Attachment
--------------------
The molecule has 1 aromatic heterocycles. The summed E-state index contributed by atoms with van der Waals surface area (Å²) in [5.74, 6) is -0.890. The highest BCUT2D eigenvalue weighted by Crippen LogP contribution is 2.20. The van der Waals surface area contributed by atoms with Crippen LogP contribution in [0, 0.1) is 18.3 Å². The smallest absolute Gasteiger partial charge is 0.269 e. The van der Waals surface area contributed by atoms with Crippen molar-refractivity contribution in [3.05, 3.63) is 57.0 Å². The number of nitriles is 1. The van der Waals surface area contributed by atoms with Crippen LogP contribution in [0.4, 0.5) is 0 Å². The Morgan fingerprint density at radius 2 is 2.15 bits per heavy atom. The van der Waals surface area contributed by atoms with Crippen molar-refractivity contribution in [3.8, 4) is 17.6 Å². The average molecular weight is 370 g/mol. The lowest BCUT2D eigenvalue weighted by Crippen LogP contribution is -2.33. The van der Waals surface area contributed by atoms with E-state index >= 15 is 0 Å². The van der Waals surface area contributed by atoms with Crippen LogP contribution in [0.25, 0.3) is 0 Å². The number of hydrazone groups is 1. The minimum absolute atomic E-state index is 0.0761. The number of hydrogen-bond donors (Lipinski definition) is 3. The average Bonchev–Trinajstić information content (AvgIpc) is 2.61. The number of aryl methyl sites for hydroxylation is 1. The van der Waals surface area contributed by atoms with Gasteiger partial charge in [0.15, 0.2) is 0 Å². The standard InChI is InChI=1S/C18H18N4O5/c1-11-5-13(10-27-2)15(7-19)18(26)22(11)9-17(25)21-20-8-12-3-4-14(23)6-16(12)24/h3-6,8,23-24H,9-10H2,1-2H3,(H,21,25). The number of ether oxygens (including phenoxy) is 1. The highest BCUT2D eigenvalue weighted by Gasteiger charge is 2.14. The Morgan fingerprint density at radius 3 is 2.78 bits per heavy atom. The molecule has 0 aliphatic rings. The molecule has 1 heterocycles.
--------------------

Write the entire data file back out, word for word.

The molecule has 1 aromatic heterocycles. The summed E-state index contributed by atoms with van der Waals surface area (Å²) in [5.74, 6) is -0.890. The highest BCUT2D eigenvalue weighted by Crippen LogP contribution is 2.20. The van der Waals surface area contributed by atoms with Crippen LogP contribution in [0, 0.1) is 18.3 Å². The smallest absolute Gasteiger partial charge is 0.269 e. The van der Waals surface area contributed by atoms with Crippen molar-refractivity contribution in [3.05, 3.63) is 57.0 Å². The number of nitriles is 1. The van der Waals surface area contributed by atoms with Crippen LogP contribution in [0.4, 0.5) is 0 Å². The Morgan fingerprint density at radius 2 is 2.15 bits per heavy atom. The van der Waals surface area contributed by atoms with Crippen molar-refractivity contribution in [3.8, 4) is 17.6 Å². The average molecular weight is 370 g/mol. The lowest BCUT2D eigenvalue weighted by Crippen LogP contribution is -2.33. The van der Waals surface area contributed by atoms with E-state index >= 15 is 0 Å². The van der Waals surface area contributed by atoms with Crippen LogP contribution in [0.25, 0.3) is 0 Å². The number of hydrazone groups is 1. The minimum absolute atomic E-state index is 0.0761. The number of hydrogen-bond donors (Lipinski definition) is 3. The average Bonchev–Trinajstić information content (AvgIpc) is 2.61. The number of aryl methyl sites for hydroxylation is 1. The van der Waals surface area contributed by atoms with Gasteiger partial charge in [0.15, 0.2) is 0 Å². The standard InChI is InChI=1S/C18H18N4O5/c1-11-5-13(10-27-2)15(7-19)18(26)22(11)9-17(25)21-20-8-12-3-4-14(23)6-16(12)24/h3-6,8,23-24H,9-10H2,1-2H3,(H,21,25). The number of ether oxygens (including phenoxy) is 1. The highest BCUT2D eigenvalue weighted by Gasteiger charge is 2.14. The Morgan fingerprint density at radius 3 is 2.78 bits per heavy atom. The molecule has 0 aliphatic rings. The molecule has 1 heterocycles.